Historically, for most people, an income in retirement came from a combination of state and occupational and/or private pensions supplemented by savings. Pension income was secured by an annuity purchase giving a fixed income guarantee to provide peace of mind.
Like all other areas of financial planning the world has moved on with economic conditions, changes in legislation, historic low annuity rates, increased mortality, the increase in private buy to let property investors and dilution of occupational scheme benefits all impacting how we plan for our retirement – we like to call it leisurement. With more choice comes uncertainty – what is the best way for me to plan for when I stop working?
Some questions we are often asked with our response–
I don’t intend to retire so don’t need to think of retirement income
⤷ what if you cannot continue to work due to health, family pressures. Will there still be work for you to do?
I will inherit enough to give me an income when I stop working
⤷ our parents are fitter and living longer and spending inheritances. Long term care costs could very quickly exhaust any inheritance
My kids will take care of me –
I will sell my house and downsize
⤷ downsizing releases equity but how long will the cash last?
I don’t expect to enjoy long life expectancy
⤷ what if you are wrong and live to 90 (average mortality for men is now 85, women 88)
I have more important financial priorities now and will worry about pension income later
⤷ please don’t put your head in the sand as the issue will not go away.
I will buy another property and rent out
⤷ usually appropriate as part of a diversified strategy but consider initial and ongoing costs, rental void periods, borrowings, tax, and illiquidity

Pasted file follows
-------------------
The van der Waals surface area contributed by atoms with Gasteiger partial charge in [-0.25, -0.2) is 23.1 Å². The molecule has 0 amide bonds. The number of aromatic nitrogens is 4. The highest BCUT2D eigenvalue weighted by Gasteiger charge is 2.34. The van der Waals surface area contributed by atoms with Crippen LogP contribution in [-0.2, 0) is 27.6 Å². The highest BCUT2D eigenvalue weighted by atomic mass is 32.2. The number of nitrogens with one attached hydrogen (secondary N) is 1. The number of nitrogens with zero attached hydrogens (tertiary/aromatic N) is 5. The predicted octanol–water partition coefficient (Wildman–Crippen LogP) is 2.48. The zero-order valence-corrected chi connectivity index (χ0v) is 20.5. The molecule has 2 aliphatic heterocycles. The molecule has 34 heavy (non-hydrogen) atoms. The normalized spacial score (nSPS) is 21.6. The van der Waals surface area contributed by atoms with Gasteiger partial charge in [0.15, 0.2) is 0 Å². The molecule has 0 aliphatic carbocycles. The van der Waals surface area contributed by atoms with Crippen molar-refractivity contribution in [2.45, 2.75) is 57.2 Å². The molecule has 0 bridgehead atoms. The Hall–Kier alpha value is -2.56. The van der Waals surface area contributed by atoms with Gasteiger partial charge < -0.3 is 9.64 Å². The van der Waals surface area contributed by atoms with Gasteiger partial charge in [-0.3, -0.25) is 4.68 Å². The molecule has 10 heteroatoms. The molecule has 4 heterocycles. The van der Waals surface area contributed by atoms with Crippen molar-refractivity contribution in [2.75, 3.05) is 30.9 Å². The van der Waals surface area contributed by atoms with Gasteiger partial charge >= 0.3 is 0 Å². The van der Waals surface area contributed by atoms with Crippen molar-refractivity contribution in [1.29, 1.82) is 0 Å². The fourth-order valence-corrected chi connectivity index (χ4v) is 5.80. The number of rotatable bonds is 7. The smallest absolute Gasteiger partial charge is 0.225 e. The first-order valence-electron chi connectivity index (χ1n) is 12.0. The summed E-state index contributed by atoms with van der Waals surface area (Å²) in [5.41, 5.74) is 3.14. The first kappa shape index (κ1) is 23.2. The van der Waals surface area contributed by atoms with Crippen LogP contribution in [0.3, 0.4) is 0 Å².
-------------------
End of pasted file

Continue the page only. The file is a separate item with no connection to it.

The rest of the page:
Most importantly diversity allows for effective use of all tax allowances – avoid paying tax unnecessarily.
Will I need more in the first 10 years of my retirement than the last 10 years as I expect to be healthier, fitter and more likely to want to do more and this costs money? I don’t want to sacrifice doing things and enjoying experiences early in retirement to be richer in my 80’s and 90’s when I don’t need as much money. How do I balance this objective?
The Government has made pensions far more flexible with its recent Pension Freedom legislation, making it far easier to plan for the retirement you want with 25% taken tax free from pension accounts as always. The difference now is the remaining 75% can be accessed (with income tax implications) in its entirety giving more scope for individual planning. Gone are the days where the state decides how and how much you receive income in retirement from your pension. We believe this all adds up to having more control over your lives which is always good news.
Kassius are strong advocates of an ‘eggs in baskets’ approach to retirement – be diversified insofar as hold formal pension provision, alternate investments, property, business assets (for company owners). Diversity ensures spreading risk – investment risk, economic risk, property depreciation risk, legislative risk, mortality risk.